Sen. Joe Manchin (D-WV) ripped the Biden administration again on Friday after the Treasury Department proposed new rules that would reduce federal tax credits for electric vehicles (EVs) — calling them “horrific” and claiming they would only benefit China and harm US manufacturers.
“Yet again – the guidance released by the Department of the Treasury completely ignores the intent of the Inflation Reduction Act,” Manchin said in a statement.
“American tax dollars should not be used to support manufacturing jobs overseas,” he added. “It is a pathetic excuse to spend more taxpayer dollars as quickly as possible and further cedes control to the Chinese Communist Party in the process.”
The rules, which are set to take effect April 18, would disqualify many new EVs this year from the full $7,500 tax credit under the law Manchin helped negotiate last year — with many only getting half that amount.
Eligibility for the full credit hinges on ramping up the percentage of electric car battery parts and minerals that come from countries that have free trade or mineral agreements with the US, according to the Treasury.
However, the rules also do not prevent manufacturers from sourcing battery parts from China or Russia until 2024, while minerals from those countries are not prohibited until 2025.
Most of the lithium used in EV batteries currently comes from China.
“It is horrific,” Manchin said, “that the Administration continues to ignore the purpose of the law which is to bring manufacturing back to America and ensure we have reliable and secure supply chains.”
“The guidance includes a 60-day comment period and I ask for every American to comment. My comment is simple: stop this now – just follow the law.”
President Biden announced in August 2021 it was a goal of his administration to make 50% of new cars “zero emission” by 2030.
The new Treasury rules mandate that EVs have at least 40% of their battery minerals come from the US or nations with which it has trade deals. That percentage rises by 10% each year until it hits 80% by 2026.
Those nations include Australia, Bahrain, Canada, Chile, Colombia, Costa Rica, the Dominican Republic, El Salvador, Guatemala, Honduras, Israel, Jordan, Korea, Mexico, Morocco, Nicaragua, Oman, Panama, Peru, Singapore and Japan.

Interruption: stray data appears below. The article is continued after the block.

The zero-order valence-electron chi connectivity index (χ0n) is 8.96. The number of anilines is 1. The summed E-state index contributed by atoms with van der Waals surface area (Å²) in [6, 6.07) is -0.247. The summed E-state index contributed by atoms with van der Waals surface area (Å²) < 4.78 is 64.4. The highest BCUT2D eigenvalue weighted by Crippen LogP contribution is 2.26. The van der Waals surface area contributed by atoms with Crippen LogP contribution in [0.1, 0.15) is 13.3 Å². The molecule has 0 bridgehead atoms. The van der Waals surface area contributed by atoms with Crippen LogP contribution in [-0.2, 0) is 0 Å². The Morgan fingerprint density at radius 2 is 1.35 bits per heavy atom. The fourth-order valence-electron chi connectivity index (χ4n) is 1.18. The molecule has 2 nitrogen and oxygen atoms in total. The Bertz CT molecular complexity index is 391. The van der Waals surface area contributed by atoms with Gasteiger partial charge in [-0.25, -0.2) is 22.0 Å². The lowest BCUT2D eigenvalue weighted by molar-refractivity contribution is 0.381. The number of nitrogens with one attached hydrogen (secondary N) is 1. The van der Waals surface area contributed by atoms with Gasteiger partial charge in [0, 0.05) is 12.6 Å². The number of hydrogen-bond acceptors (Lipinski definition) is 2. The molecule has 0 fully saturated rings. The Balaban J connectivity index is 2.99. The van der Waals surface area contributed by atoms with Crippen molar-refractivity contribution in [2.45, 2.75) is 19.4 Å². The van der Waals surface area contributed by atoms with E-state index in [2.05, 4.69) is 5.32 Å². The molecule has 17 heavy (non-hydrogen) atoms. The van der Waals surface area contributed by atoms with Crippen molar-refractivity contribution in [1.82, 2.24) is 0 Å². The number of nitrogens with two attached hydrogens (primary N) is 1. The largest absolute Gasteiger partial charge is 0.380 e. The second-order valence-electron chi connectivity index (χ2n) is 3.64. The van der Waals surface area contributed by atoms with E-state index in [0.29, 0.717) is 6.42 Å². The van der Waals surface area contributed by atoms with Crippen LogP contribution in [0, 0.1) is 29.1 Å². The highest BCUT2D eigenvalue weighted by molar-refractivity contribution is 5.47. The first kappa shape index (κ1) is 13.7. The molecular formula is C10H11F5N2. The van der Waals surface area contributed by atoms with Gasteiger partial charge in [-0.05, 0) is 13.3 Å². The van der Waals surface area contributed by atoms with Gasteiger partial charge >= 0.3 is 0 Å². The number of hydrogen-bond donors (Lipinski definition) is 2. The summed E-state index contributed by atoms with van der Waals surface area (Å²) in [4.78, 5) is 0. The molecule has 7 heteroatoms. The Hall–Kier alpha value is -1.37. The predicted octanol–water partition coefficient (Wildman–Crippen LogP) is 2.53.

The rules also mandate that at least 50% of the value of battery parts have to be made and assembled in North America. That percentage must rise to 60% in 2024 and 2025, and further rise 10% each year until it hits 100% in 2028.
Automakers will receive $3,750 in tax credits if they certify having met each of the mineral and battery requirements.
Most EVs are too expensive for the typical American household, costing an average of $58,000 at Kelley Blue Book value.
The Inflation Reduction Act caps the price of new electric cars at $55,000 and new electric pickups, vans and SUVs at $80,000. The law also prohibits higher-income buyers from receiving the tax credits, excluding those with an adjusted gross annual income above $150,000 if single, $300,000 if married and $225,000 if head of a household.
The Internal Revenue Service currently lists dozens of EVs eligible for the credits — a number that will shrink if the rules are approved.
Treasury Secretary Janet Yellen said Friday the new rules will help consumers save money on EVs “and hundreds of dollars per year on gas, while creating American manufacturing jobs and strengthening our energy and national security.”
Alliance for Automotive Innovation CEO John Bozzella told the Associated Press that only a few of the 91 EV models for sale in the US likely will get the full credit, but some will qualify for half.
“We now know the EV tax credit playing field for the next year or so. March 2023 was as good as it gets,” he said.
General Motors says its EVs will only be eligible for the $3,750 half credit once the rules take effect, as the company has yet to build up its US supply chain.
Manchin took to the opinion pages of The Wall Street Journal on Wednesday to also hit the Biden administration for stifling US fossil fuel production in its execution of the Inflation Reduction Act.
“[I]nstead of implementing the law as intended, unelected ideologues, bureaucrats and appointees seem determined to violate and subvert the law to advance a partisan agenda that ignores both energy and fiscal security,” he wrote.
“Specifically, they are ignoring the law’s intent to support and expand fossil energy and are redefining ‘domestic energy’ to increase clean-energy spending to potentially deficit-breaking levels. The administration is attempting at every turn to implement the bill it wanted, not the bill Congress actually passed,” Manchin said.
With Post wires